British 60s cinema
British 60s cinema

OFFBEAT (1961)

In terms of length, this could be a B movie, as it's only 69 minutes long, but it feels like a major film to me.  As suggested by the (terrible - why did they have to have a drawing instead of actual images from the film?) poster aside, it is a film about betrayal, but in a way it's really about (torn) loyalties, friendship (or comradeship if you prefer) and the lure of money over duty.


The film was written by Peter Barnes, who also wrote the screenplays for Violent Moment, Breakout and Ring of Spies in the late 50s/early 60s, as well as being a successful playwright, and directed by Cliff Owen, who went on to direct A Prize of Arms as well as the comedy The Wrong Arm of the Law, although sadly things went downhill from there, directing the two dreadful Morecambe and Wise 'comedies' in the 60s, and bawdy, tedious rubbish like No Sex Please...we're British in the 70s.  It stars William Sylvester and Mai Zetterling, the latter having made her name in the UK in Frieda (as a German, although she was Swedish) nearly 15 years earlier.  Sylvester was an American actor, it was very typical at the time to have an American in B movies and second features, in order to target the lucrative US market, although personally I've never understood why they would buy films featuring actors who by definition weren't stars in their own country. 


The following sequence follows directly after the opening credits; all we've learnt so far is that an undercover police officer has been killled in the line of duty:

Layton, now officially Steve Ross, starts to put the word out that he is looking for contacts, and is soon put in touch with Johnny Hemick (John Mellion), who in turn introduces him to James Dawson (Anthony Dawson, best known for playing the would-be killer in Hitchcock's Dial M for Murder).  It is at this point that the film becomes really interesting, not to say outright unusual, as Dawson outlines to Layton the basis of their operation, which in short is rather forward-thinking, treating gang members as employees, backed up by perks, benefits and, if possible, pensions:

Perhaps inevitably, Layton becomes involved with Ruth Lombard (Zetterling, right), one of the group, one of whose first comments refers to a TV crime programme they all start watching; in reply to Johnny's comment " I wouldn't mind if they showed the underworld as it really was" she says "But then they would have to show criminals as ordinary people trying to make a living, and the public would never stand for that".  This sums up the key theme of the film; are criminals really a race apart, or are they indeed ordinary people trying to make a (dishonest) living?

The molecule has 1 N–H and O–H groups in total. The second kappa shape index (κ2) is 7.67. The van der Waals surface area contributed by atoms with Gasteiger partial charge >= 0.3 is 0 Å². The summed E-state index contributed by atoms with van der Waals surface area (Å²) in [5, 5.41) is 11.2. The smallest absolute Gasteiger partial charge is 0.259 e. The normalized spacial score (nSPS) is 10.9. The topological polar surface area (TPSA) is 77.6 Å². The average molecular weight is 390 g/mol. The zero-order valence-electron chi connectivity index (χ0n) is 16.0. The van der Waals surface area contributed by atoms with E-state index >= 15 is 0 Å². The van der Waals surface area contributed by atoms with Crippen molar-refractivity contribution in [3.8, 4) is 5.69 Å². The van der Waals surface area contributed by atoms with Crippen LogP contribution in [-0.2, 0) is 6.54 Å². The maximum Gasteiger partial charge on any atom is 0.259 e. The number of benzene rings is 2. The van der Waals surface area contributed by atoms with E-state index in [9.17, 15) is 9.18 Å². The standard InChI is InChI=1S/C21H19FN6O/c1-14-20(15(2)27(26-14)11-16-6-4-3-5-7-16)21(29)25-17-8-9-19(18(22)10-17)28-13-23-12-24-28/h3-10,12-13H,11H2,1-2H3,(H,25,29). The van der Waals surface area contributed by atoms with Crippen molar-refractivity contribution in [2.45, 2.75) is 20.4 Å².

Layton starts finding himself torn between his undercover role and the tight knit team that have accepted him, although it is hard to gauge how genuine his feelings are for Ruth; is that part of his subterfuge?  We, the audience, get an inkling of his views when DI Adams (Victor Brooks) turns up at Layton's flat, contrary to the agreement that Layton will call him if he needs to; Adams is an old-fashioned copper with fixed, traditional views, who fimrly believes that criminals have "no trust, no honour, just greed, that's their only motive", but Layton is already forming other views. 

Layton's feelings towards his new-found chums is bolstered by the atmosphere and team bonhomie of the gang as they get down to work, tunnelling their way into the jewellers, with Neil McCarthy as Leo (whom we had seen earlier in the film playing pool with Johnny) and Harry Baird as Gill (Baird memorably played Johnny Fiddle in Sapphire two years earlier).  This scene shows that, far from being portrayed as backstabbers, who are simply waiting to betray each other so they can get their hands on their loot, this team work together and support each other in a way which reminds me of a platoon's wartime exploits: 

The scenes as the gang move closer to their goal of the safe are as tense and exciting as one would wish, but the big question is: what is Layton going to do? Does he really care for Ruth, or is that just his training kicking in; and is he really going to betray Dawson, Johnny and the others?  When I've watched the film before, I wasn''t sure, but having just watched it again prior to writing this page the clues are all there as to his real intentions, but I won't give the game away.


Unsung and overlooked, this is a really impressive and memorable early 60s crime film - and I've seen an awful lot of early 60s crime films  - which may have been forgotten about due to its relatively short length; it certainly can't be because of its performances and script, which are top notch.  The DVD can be bought from Network on Air for £3.87 at the moment (June 2018) which is an absolute steal.

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© Paul Thompson